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The Catholic Historical Review 89.2 (2003) 333-334
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Le Cardinal Liénart: Évêque de Lille, 1928-1968. By Catherine Masson. (Paris: Éditions du Cerf. 2001. Pp. 769. 250 FF.)
Once again an historian of Catholic France has written a biography of a significant church figure in the grand style of a magnum opus. In this instance the choice fell upon one of the two most significant transitional cardinals of the twentieth-century French church, Achille Liénart. The other acknowledged leader, of course, is Emmanuel Suhard, the cardinal archbishop of Paris whose brief tenure at his see (1940-1949) witnessed an explosion of Catholic creativity—clandestine chaplains, missionary parishes, a pluralistic press, a revived specialized Catholic Action, the Mission de France seminary, and the worker-priest movement. Suhard's noted career emerges in yet another magnum opus, that of Father Jean Vinatier, who himself was active in these vital French Catholic renovations. Indeed, Vinatier had written an earlier book on Cardinal Liénart, Le Cardinal Liénart et la Mission de France, but as the title indicates it focuses on the bishop of Lille's specific relationship with the troubled Mission de France and its seminary. Hence the vast biography of Cardinal Liénart by his niece Catherine Masson proves to be a most welcome addition to our knowledge of the twentieth-century French Catholic church as well as providing us with the definitive biography of this great prelate.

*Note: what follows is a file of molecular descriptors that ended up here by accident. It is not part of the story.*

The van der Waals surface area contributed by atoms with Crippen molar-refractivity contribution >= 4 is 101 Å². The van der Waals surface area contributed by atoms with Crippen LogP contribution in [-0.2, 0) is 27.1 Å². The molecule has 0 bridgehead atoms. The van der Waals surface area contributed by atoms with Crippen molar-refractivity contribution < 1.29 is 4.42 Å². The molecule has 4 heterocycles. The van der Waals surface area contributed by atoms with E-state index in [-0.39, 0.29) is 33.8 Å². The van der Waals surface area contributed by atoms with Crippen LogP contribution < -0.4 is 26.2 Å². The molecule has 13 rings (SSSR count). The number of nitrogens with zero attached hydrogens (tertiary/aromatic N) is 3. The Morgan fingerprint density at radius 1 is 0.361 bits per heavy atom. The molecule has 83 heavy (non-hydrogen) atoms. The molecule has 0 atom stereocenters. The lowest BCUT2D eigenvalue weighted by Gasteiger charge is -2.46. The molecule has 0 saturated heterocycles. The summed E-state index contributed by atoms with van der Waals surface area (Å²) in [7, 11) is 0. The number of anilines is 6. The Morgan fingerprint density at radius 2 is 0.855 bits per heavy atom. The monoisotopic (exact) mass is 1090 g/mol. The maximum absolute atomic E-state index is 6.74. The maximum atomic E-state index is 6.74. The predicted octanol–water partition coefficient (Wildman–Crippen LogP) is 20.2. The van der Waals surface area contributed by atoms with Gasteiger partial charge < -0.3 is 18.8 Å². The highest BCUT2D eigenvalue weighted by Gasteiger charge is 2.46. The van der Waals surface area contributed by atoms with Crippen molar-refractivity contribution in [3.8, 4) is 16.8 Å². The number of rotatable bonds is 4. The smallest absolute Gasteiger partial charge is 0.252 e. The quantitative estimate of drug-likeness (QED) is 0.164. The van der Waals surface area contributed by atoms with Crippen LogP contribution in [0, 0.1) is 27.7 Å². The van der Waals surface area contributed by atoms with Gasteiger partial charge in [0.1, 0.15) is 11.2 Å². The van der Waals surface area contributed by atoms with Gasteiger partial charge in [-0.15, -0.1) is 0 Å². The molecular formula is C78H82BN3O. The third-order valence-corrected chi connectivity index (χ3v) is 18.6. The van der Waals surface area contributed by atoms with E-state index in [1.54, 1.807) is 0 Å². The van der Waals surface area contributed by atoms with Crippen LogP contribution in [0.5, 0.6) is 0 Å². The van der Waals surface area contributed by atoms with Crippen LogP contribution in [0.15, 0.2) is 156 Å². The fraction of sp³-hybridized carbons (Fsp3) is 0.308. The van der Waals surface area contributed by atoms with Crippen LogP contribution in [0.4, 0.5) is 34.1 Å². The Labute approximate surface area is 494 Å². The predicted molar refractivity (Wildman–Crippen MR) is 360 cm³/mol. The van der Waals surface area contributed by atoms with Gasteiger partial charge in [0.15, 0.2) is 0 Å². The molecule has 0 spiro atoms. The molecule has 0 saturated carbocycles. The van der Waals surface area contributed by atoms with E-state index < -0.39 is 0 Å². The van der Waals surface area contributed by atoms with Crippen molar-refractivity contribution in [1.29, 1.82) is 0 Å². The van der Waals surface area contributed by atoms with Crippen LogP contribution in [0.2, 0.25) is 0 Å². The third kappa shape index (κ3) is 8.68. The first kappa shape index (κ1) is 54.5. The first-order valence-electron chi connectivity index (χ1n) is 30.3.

Although one might sustain a degree of skepticism with respect to a biography written by a beloved family member, Catherine Masson presents a most convincing and balanced account. To be sure, she writes from a Christian perspective and does not hide her admiration for the cardinal, but this exhaustive [End Page 333] work is no hagiography. Cardinal Liénart's contradictions and blinders appear in this biography. They are explained, but they are not explained away. That she displays her own analysis is to be expected, and even where one might challenge her conclusions she makes a convincing case. In his attitude toward the Communists Liénart carried his suspicions, perhaps, without sufficient nuances. At the same time, as Masson points out, he was no simplistic foe of the local Marxists and their organizations. He remained in dialogue with them and sustained the loyalty of every one of his worker-priests even when they were disappointed in him. His embarrassing silence with respect to treatment of the Jews during the German Occupation receives sufficient attention, but the full depths of anti-Judaism within the Church await more analysis which likely will cast more shame on the cardinal. His behavior, in spite of political limitations, appeared tawdry in light of such figures as Cardinals Saliège and Gerlier.
Nonetheless, the heroic figure who strides across major changes in France and within its church emerges as most convincing in Dr. Masson's work. Her portrayal of a pious, conservative figure compelled by his faith to be a pastor in a changing world rings true. His courage in the trenches, the loyalty he inspired, his commitment to working-class justice and specialized Catholic Action, his relationship with clerical and lay leaders, his capacity for dialogue and his openness to Vatican Council II combine to make him a compelling figure. Catherine Masson has achieved her goal admirably in her presentation of a French Catholic leader of faith and integrity who straddled a radically changing church with creativity and vision in his four-decade episcopate.
Waterloo Lutheran Seminary